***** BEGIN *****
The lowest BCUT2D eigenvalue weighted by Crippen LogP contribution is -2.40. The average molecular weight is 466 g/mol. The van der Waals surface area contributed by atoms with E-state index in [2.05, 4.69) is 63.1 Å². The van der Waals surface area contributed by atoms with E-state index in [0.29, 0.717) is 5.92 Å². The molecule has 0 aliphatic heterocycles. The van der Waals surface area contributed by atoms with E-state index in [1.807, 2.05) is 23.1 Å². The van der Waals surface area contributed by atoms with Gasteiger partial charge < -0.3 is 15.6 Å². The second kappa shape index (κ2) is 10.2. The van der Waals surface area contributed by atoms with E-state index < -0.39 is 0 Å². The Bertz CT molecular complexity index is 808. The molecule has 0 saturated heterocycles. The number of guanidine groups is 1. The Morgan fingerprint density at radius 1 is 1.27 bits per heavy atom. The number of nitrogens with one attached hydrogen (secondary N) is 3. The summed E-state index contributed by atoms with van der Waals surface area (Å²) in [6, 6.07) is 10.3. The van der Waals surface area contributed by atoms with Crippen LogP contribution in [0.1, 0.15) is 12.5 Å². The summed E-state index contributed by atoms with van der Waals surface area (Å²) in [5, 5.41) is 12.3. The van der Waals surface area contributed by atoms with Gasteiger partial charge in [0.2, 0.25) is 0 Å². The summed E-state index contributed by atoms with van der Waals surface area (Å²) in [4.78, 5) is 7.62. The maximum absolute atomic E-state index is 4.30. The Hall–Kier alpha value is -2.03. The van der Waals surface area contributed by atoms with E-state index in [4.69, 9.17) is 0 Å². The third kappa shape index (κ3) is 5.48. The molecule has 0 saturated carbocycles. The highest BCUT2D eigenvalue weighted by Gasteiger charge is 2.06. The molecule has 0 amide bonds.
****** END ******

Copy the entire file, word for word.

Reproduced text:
The lowest BCUT2D eigenvalue weighted by Crippen LogP contribution is -2.40. The average molecular weight is 466 g/mol. The van der Waals surface area contributed by atoms with E-state index in [2.05, 4.69) is 63.1 Å². The van der Waals surface area contributed by atoms with E-state index in [0.29, 0.717) is 5.92 Å². The molecule has 0 aliphatic heterocycles. The van der Waals surface area contributed by atoms with E-state index in [1.807, 2.05) is 23.1 Å². The van der Waals surface area contributed by atoms with Gasteiger partial charge < -0.3 is 15.6 Å². The second kappa shape index (κ2) is 10.2. The van der Waals surface area contributed by atoms with E-state index < -0.39 is 0 Å². The Bertz CT molecular complexity index is 808. The molecule has 0 saturated heterocycles. The number of guanidine groups is 1. The Morgan fingerprint density at radius 1 is 1.27 bits per heavy atom. The number of nitrogens with one attached hydrogen (secondary N) is 3. The summed E-state index contributed by atoms with van der Waals surface area (Å²) in [6, 6.07) is 10.3. The van der Waals surface area contributed by atoms with Crippen LogP contribution in [0.1, 0.15) is 12.5 Å². The summed E-state index contributed by atoms with van der Waals surface area (Å²) in [5, 5.41) is 12.3. The van der Waals surface area contributed by atoms with Gasteiger partial charge in [0.2, 0.25) is 0 Å². The summed E-state index contributed by atoms with van der Waals surface area (Å²) in [4.78, 5) is 7.62. The maximum absolute atomic E-state index is 4.30. The Hall–Kier alpha value is -2.03. The van der Waals surface area contributed by atoms with E-state index in [4.69, 9.17) is 0 Å². The third kappa shape index (κ3) is 5.48. The molecule has 0 saturated carbocycles. The highest BCUT2D eigenvalue weighted by Gasteiger charge is 2.06. The molecule has 0 amide bonds.